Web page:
Each agreement should be tailored to the specific secondment, the employee and organisations involved, as well as the circumstances surrounding the secondment in question and any specific business needs at the relevant time.

As a minimum, an effective secondment agreement should include:

  • The length of the secondment
  • The nature of the seconded employee’s job role
  • The specific contractual obligations the seconded employee will be required to fulfil, and for whom
  • The identity of the employer for the seconded employee during the period of secondment
  • The organisation responsible for paying the salary and/or any other costs or benefits to which the seconded employee is entitled
  • The organisation responsible for the line management of the seconded employee on a day-to-day basis, for example, reporting absence due to sickness and approving any holidays
  • The organisation responsible for dealing with appraisals, disciplinary and grievance issues during the period of secondment
  • The nature and extent of any obligations between the releasing employer and host organisation, including any mutual indemnities for any acts or omissions of either party that lead to claims by the seconded employee
  • The type of procedures and supervisory arrangements to be followed during the period of secondment
  • The mechanisms to be put in place by the releasing employer so the seconded employee can keep in touch during the period of secondment
  • The provisions to be put in place for the release of the seconded employee to undertake any necessary training and/or maintenance of professional qualifications during the period of secondment
  • The procedure to be followed for any of the parties to curtail or extend the period of secondment, including any notice period to terminate.

Under an external secondment agreement, it is usually the intention of the parties that the seconded employee will undertake full-time duties for the host organisation and, as such, will not report on a day-to-day basis to the releasing employer during the period of secondment.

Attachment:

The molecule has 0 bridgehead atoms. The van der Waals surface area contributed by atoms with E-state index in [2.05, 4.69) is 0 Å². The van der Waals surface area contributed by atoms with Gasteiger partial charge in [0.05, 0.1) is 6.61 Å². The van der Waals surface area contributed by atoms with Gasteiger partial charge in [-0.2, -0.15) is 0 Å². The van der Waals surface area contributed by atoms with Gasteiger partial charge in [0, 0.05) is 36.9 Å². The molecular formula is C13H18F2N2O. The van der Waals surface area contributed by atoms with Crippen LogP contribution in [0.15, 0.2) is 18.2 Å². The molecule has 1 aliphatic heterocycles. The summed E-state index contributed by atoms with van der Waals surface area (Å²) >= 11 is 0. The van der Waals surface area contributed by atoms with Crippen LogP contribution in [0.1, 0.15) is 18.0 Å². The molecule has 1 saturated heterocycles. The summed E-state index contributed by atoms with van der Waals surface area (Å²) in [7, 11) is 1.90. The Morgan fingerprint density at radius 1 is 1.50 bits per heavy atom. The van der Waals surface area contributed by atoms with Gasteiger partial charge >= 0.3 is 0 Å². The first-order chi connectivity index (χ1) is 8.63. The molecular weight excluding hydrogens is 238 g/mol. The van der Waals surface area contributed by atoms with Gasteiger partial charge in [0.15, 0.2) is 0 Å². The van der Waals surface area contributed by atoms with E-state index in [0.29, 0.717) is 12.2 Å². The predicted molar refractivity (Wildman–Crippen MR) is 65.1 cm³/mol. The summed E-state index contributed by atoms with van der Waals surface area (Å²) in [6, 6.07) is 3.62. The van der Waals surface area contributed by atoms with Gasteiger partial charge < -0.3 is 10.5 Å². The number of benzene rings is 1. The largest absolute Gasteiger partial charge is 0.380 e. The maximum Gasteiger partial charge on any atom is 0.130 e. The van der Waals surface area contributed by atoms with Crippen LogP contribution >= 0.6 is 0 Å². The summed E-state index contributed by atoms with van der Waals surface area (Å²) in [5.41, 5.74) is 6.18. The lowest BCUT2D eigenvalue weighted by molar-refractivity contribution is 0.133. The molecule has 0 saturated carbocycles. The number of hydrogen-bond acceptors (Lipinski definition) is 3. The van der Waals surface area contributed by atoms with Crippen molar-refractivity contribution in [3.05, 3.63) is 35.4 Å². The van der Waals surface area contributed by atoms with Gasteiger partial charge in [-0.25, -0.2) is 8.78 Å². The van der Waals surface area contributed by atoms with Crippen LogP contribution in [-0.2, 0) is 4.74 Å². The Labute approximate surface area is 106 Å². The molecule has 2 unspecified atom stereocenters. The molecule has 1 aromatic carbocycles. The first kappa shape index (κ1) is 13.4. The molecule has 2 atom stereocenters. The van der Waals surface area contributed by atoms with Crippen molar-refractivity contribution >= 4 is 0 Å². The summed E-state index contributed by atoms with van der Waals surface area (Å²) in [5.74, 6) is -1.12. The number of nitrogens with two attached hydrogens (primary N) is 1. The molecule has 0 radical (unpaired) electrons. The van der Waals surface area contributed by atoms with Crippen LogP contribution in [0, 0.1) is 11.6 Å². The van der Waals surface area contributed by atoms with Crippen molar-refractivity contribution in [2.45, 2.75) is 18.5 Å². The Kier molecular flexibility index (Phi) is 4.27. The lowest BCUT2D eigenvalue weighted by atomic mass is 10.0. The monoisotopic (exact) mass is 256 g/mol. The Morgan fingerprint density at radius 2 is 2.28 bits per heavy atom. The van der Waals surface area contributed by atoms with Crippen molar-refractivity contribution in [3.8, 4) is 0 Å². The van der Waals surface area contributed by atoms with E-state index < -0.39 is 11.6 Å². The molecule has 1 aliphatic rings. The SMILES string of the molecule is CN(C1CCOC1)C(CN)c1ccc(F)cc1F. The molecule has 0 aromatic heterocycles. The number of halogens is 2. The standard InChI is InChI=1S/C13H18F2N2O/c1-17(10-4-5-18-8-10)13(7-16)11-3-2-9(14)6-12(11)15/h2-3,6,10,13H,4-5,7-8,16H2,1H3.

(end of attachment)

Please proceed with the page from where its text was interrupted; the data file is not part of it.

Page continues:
In other words, the releasing employer will not maintain a daily management relationship with the seconded employee, rather the employee’s line manager for day-to-day purposes will be as nominated by the host, whereby the releasing employer agrees to accept such control.

However, because the contract of employment that the original employer has with the seconded employee continues in force for the period of secondment, continuity of employment will still be preserved for the purposes of calculating any service-related entitlements and statutory employment protection rights.

In other words, the seconded employee will continue to accrue time towards any minimum length of service entitling them to various statutory rights, such as the right not to be unfairly dismissed which usually requires a period of two years’ service. The clock will also continue to run for any contractual service-related benefits, such as a seniority-based salary increase or other benefits.

In rare cases, the original employment relationship will be deemed to transfer over to the new employer or host organisation, possibly where the releasing employer has surrendered all control over the seconded employee.

It is therefore important, for all parties involved, that the secondment agreement makes it clear that the original employer retains control over the employment relationship at all times. Further, any practical arrangements to be implemented on a day-to-day basis during the period of secondment should also reflect this.


Can an employee be disciplined or dismissed while on secondment?

In relation to disciplinary action, clear provision should be made within the secondment agreement as to how this should be dealt with. Typically, the releasing employer should retain direct control over any disciplinary proceedings or action, with the host employer or organisation providing input.

As to the question of dismissal, as the releasing employer retains control over the seconded employee’s contract of employment, if the host employer wanted to dismiss the employee, its powers would be limited to terminating the secondment agreement. As such, the original employer would then need to decide whether or not any alleged misconduct and/or poor performance justify bringing the employee’s contract to an end.

As previously indicated, careful consideration should always be given by both the releasing employer and host organisation as to matching the right people to the right opportunities. In particular, during the period of secondment, the host employer must ensure that any duties delegated to the seconded employee are appropriate to that individual’s status, skills and abilities.